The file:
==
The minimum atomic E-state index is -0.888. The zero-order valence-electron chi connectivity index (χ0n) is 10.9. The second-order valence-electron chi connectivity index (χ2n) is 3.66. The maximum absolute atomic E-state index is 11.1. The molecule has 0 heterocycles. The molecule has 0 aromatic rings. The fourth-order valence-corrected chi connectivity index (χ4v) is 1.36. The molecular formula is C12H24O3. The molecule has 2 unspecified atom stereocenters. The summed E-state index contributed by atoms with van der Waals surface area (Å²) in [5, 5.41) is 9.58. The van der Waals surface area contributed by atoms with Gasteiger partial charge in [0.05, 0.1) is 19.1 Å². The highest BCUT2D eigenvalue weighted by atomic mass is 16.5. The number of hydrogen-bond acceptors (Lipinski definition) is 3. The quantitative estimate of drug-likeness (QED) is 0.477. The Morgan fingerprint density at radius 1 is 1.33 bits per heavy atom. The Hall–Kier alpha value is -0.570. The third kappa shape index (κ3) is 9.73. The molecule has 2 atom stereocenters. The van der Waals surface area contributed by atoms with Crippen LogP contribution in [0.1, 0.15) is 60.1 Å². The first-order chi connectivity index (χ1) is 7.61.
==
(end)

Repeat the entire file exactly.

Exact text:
The minimum atomic E-state index is -0.888. The zero-order valence-electron chi connectivity index (χ0n) is 10.9. The second-order valence-electron chi connectivity index (χ2n) is 3.66. The maximum absolute atomic E-state index is 11.1. The molecule has 0 heterocycles. The molecule has 0 aromatic rings. The fourth-order valence-corrected chi connectivity index (χ4v) is 1.36. The molecular formula is C12H24O3. The molecule has 2 unspecified atom stereocenters. The summed E-state index contributed by atoms with van der Waals surface area (Å²) in [5, 5.41) is 9.58. The van der Waals surface area contributed by atoms with Gasteiger partial charge in [0.05, 0.1) is 19.1 Å². The highest BCUT2D eigenvalue weighted by atomic mass is 16.5. The number of hydrogen-bond acceptors (Lipinski definition) is 3. The quantitative estimate of drug-likeness (QED) is 0.477. The Morgan fingerprint density at radius 1 is 1.33 bits per heavy atom. The Hall–Kier alpha value is -0.570. The third kappa shape index (κ3) is 9.73. The molecule has 2 atom stereocenters. The van der Waals surface area contributed by atoms with Crippen LogP contribution in [0.1, 0.15) is 60.1 Å². The first-order chi connectivity index (χ1) is 7.61.